Nufabrx founder & CEO Jordan Schindler (L) and Bossong Hosiery Huntley Bossong prepare to cut the ribbon to open the Innovation Center.

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Nufabrx founder & CEO Jordan Schindler speaks to attendees of the ribbon cutting.

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The Nufabrx Innovation Center is housed inside Bossong Hosiery in Asheboro, N.C.

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Nufabrx founder & CEO Jordan Schindler (L) and Bossong Hosiery Huntley Bossong prepare to cut the ribbon to open the Innovation Center.

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Rapidly growing Nufabrx opens Innovation Center at Bossong


Posted September 24, 2020


By Devin Steele (


ASHEBORO, N.C. – Jordan Schindler, founder and CEO of “healthwear” provider Nufabrx, already was seeing his company experience explosive growth early this year when its products had reached the shelves of all Walmart stores in March.


Then, the COVID-19 pandemic struck.


But that didn’t cloud the company’s vision for continued expansion. In fact, the crisis presented new opportunities, he said – and Nufabrx answered the call.


“While a lot of people were being more conservative and pulling back, we were trying to take an opposite approach,” said Schindler, whose company, with partner Bossong Hosiery, jumped into the production of copper-infused and later shea butter-infused face masks, with tremendous success. “Our Walmart buyer said it best. He said that 98 percent of people are being conservative right now, which leaves a lot of opportunities. We're in a fortunate position that we can go after those and be aggressive.”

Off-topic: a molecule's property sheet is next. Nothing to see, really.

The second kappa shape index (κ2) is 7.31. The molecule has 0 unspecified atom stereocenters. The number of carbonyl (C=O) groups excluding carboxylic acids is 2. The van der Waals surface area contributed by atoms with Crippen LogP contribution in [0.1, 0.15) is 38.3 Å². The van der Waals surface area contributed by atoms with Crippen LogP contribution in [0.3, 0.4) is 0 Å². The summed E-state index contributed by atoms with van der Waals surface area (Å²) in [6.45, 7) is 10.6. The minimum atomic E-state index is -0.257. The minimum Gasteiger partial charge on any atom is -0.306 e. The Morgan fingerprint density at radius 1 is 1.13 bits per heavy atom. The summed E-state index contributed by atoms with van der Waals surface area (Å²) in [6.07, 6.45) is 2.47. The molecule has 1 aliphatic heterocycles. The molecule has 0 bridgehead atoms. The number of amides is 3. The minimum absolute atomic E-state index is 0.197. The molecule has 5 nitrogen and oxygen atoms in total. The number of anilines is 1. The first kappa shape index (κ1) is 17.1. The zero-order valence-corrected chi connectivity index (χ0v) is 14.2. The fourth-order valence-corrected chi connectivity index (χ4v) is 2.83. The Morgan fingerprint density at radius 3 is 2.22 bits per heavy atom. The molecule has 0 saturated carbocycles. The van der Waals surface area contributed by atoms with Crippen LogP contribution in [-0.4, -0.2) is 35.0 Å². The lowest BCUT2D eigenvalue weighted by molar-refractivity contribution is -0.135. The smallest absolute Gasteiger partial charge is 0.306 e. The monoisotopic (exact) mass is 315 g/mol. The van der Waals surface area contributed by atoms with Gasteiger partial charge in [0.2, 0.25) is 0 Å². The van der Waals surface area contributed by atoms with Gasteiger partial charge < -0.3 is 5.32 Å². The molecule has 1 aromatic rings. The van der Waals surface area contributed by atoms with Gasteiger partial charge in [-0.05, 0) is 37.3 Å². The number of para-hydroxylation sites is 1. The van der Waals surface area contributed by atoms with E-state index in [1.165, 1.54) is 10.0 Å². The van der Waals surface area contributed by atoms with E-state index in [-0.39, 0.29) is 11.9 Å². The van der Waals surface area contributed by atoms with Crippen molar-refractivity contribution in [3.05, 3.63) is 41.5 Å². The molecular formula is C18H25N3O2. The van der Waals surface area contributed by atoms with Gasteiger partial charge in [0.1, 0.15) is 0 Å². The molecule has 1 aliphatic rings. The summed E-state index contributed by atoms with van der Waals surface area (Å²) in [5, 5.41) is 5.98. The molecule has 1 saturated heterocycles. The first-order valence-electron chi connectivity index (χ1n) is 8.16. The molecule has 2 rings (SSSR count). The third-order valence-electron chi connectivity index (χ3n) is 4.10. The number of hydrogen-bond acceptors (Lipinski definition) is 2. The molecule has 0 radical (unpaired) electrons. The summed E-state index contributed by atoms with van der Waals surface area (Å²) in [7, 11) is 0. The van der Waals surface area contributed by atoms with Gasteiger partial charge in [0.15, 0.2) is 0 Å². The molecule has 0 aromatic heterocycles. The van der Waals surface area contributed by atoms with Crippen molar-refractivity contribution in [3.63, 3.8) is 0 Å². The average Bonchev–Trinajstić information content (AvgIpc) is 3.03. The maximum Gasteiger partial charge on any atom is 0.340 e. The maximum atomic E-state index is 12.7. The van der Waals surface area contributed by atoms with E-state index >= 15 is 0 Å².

And that they did. While on an upward trajectory, the company, based at the Manufacturing Solutions Center (MSC) at Catawba Valley Community College in Conover, N.C., is scaling accordingly. Not only has Nufabrx grown from eight employees pre-pandemic to about 30 today – in addition to four physicians who serve as advisors – but last week, it cut the ribbon on its Nufabrx Innovation Center here.


The center, housed in a “cleanroom” inside Bossong Hosiery, will allow the company to embed various ingredients into yarns onsite before they are knitted in the same facility. Nufabrx is a proprietary biomaterial platform that embeds active ingredients into fabrics, and these active ingredients can be programmed to respond to the body for predictable, effective and long-lasting dermal release. The company has embedded such ingredients as pain relievers (capsaicin, CBD oil) and sleep aids (melatonin) into yarns for garments.


Bossong has served as Nufabrx’s manufacturing partner for several years, and it made sense that Nufabrx have a presence in Asheboro, located about an hour-and-a-half drive from Conover, Schindler said.


“We're so excited about our partnership with Bossong,” he said. “It really wouldn't be possible without them. We were trying to figure out where to locate, and what makes sense is right here. We are fortunate that they gave us this space. We add the ingredients into the yarn in the cleanroom and can walk down the hallway and drop it in a knitting machine. So you talk about the supply chain being close together. It just made sense rather than trying to ship yarn here.”


About 10 Nufabrx employees will be based here on three shifts, and their job will be to create what the company calls “active yarn,” he said.


“Our team is such an interesting mix of textile experts and MIT scientists, Ph.D.’s and drug-delivery scientists,” Schindler said. “We're really merging those together to create value, because on one side you need to know about drug delivery and how much active ingredients to deliver to the skin. You have to provide the same dose as any other topical analgesic like a cream or pill. And then on the other side, you have to knit it into a sock or garment and have it still stretch and feel like a normal garment. So it is a higher-end skillset that's very unique in what we're doing.”